1702, from German Furnier, from furnieren "to cover with a veneer, inlay," from French fournir "to furnish, accomplish," from Middle French fornir "to furnish," from a Germanic source (compare Old High German frumjan "to provide;" see furnish). From German to French to German to English. Figurative sense of "mere outward show of some good quality" is attested from 1868.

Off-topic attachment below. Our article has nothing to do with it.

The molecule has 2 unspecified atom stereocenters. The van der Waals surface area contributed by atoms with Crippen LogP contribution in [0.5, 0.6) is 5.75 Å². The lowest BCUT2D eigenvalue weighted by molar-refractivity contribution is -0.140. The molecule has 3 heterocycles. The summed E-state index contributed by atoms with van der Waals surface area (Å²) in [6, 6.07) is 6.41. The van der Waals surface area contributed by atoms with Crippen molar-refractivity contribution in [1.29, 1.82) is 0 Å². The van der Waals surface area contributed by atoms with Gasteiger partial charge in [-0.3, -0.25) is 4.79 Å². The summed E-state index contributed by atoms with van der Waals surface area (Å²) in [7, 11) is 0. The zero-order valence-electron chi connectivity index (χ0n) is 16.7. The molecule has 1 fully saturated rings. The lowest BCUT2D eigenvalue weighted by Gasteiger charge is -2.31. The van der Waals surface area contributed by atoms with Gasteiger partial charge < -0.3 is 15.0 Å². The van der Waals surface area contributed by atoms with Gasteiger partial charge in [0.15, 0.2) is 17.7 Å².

1728 (earlier fineer, 1708), from German furnieren (see veneer (n.)). Related: Veneered; veneering.
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